Sorry for the delay, but the guy is short of bucks. If you have any papers you need signed showing he is waiving any interest in the MusicPlan patent in favor of Sakun, get them to me and I will get them signed."

On August 4, 1993, defendants filed a pleading which indicated it was in response to three papers filed by the plaintiffs; (1) a reply to petition for rule, (2) an answer to petition to vacate judgment order, and (3) a memorandum in support of their answer to defendants' petition to vacate. The second affidavits of Jon and Cheryl were attached in support of the response. Both affidavits stated that beginning in March of 1992 and continuing through February of 1993, Jon and Cheryl received numerous communications in the form of letters and faxes, from Moltz concerning possible settlement of the action and that until they learned on May 19, 1993, that a settlement agreement had been agreed to, they believed that settlement negotiations were ongoing. Both Jon and Cheryl stated they never authorized Moltz to settle the case on the terms in the settlement draft attached to Moltz's fax of November 25, 1992. In regard to Moltz's letter dated May 18, 1993, Jon stated that he had no Discussion in mid-May regarding providing Moltz with a check or the patent. Cheryl stated that on May 18, 1993, she provided a check to Moltz in the amount of $5,000 because Moltz had requested it as "earnest money" to convince plaintiffs' counsel that defendants were seriously interested in settling the case. As an indication that the check was in anticipation of a future settlement, she made the notation "escrow" on the check. *fn4 After learning on May 19, 1993, that a settlement agreement had already been signed by Moltz, Cheryl stopped payment of the check.

After hearing, the court denied defendants' petition to vacate. *fn5 The court found: (1) That the section 2-1401 petition must plead the existence of meritorious defense or claim, due diligence in presenting the defense to the court in the original action and due diligence in filing the section 2-1401 petition (citing to Smith v. Airoom, Inc. (1986), 114 Ill. 2d 209, 102 Ill. Dec. 368, 499 N.E.2d 1381); (2) Defendants failed to meet the test to vacate as set forth in Smith v. Airoom, Inc.; (3) Moltz had apparent authority to act for the defendants by both signing and submitting the settlement agreement to the court; and (4) Defendants' cause of action, if any, is against Moltz. The record does not reflect a ruling on the petition for rule.

The defendants filed a timely notice of appeal alleging this court's jurisdiction pursuant to Supreme Court Rules 301(a)(1), 303, and 304(b)(3). *fn6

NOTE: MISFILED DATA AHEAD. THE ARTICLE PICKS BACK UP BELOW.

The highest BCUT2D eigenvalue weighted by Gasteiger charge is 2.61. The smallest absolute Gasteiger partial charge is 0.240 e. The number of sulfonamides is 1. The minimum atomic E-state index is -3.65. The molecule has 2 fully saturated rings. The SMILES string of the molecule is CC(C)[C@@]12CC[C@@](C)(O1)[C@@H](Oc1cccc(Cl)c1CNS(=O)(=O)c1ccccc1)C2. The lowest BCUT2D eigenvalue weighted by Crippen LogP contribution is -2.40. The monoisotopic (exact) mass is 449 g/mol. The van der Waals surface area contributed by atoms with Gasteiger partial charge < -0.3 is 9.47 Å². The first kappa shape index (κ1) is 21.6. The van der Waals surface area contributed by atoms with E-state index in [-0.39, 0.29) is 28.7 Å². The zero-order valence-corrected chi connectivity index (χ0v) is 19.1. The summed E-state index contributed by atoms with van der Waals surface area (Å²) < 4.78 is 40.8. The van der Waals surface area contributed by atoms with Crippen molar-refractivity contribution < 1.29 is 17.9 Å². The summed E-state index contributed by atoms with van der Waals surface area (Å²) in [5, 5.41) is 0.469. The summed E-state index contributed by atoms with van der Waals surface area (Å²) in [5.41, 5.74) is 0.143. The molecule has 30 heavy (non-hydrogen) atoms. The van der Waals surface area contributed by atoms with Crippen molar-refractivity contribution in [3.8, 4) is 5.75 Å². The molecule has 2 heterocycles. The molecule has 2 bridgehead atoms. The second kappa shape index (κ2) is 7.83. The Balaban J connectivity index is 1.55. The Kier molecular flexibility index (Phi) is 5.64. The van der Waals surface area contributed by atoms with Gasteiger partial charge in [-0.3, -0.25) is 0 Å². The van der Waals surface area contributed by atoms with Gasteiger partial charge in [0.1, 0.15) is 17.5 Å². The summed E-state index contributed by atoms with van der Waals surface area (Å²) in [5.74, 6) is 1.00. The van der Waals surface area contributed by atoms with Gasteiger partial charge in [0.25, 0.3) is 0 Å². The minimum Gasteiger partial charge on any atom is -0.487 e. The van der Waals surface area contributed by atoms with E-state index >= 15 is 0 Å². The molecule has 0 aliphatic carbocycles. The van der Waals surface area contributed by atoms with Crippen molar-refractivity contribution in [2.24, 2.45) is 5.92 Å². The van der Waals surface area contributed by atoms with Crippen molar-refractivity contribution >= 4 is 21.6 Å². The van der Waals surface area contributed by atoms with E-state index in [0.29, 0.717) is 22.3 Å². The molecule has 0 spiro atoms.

Defendants present two issues for review: (1) Whether the trial court erred in holding that an attorney acting with only apparent actual authority can bind clients to a settlement agreement without their consent, and (2) Whether the trial court abused its discretion in holding that the Taffers' petition to vacate failed to meet the three-pronged test set forth in Smith.

I.

Defendants argue the trial court erred in holding that an attorney acting with only apparent authority can bind clients to a settlement agreement without their consent.

In general, a party who retains an attorney holds out the attorney as an authorized agent to receive correspondence and notices, including notice of court proceedings. ( In re Marriage of Clarke (1990), 194 Ill. App. 3d 248, 251, 141 Ill. Dec. 174, 550 N.E.2d 1220.) Notice to an attorney while engaged in his client's business is notice to the client. ( Burton v. Estrada (1986), 149 Ill. App. 3d 965, 972, 103 Ill. Dec. 233, 501 N.E.2d 254.) There is authority that a litigant has a duty, independent of that of his or her attorney, to follow the progress of the case and to take action when counsel does not. ( Burton, 149 Ill. App. 3d at 973; citing Falcon Manufacturing. Co. v. Nationwide Brokers, Inc. (1984), 123 Ill. App. 3d 496, 499-500, 78 Ill. Dec. 443, 462 N.E.2d 562; American Consulting Association, Inc. v. Spencer, (1981), 100 Ill. App. 3d 917, 922-23, 56 Ill. Dec. 384, 427 N.E.2d 579.) With the approval of the attorney, a valid dismissal order can be entered without proof of client consent, however, a subsequent demonstration that such consent was lacking can be a proper basis to vacate and a dismissal order under section 2-1401. Burton, 149 Ill. App. 3d at 971.

Defendants cite to Burton v. Estrada (1986), 149 Ill. App. 3d 965, 974, 103 Ill. Dec. 233, 501 N.E.2d 254, for the proposition that in Illinois the authority to represent a client in litigation is separate and independent from the authority to settle a case and Kazale v. Flowers (1989), 185 Ill. App. 3d 224, 227, 133 Ill. Dec. 382, 541 N.E.2d 219 for the proposition that the court and opposing counsel may present authority to settle only in certain limited circumstances, such as when a settlement has been reached in open court with the client present.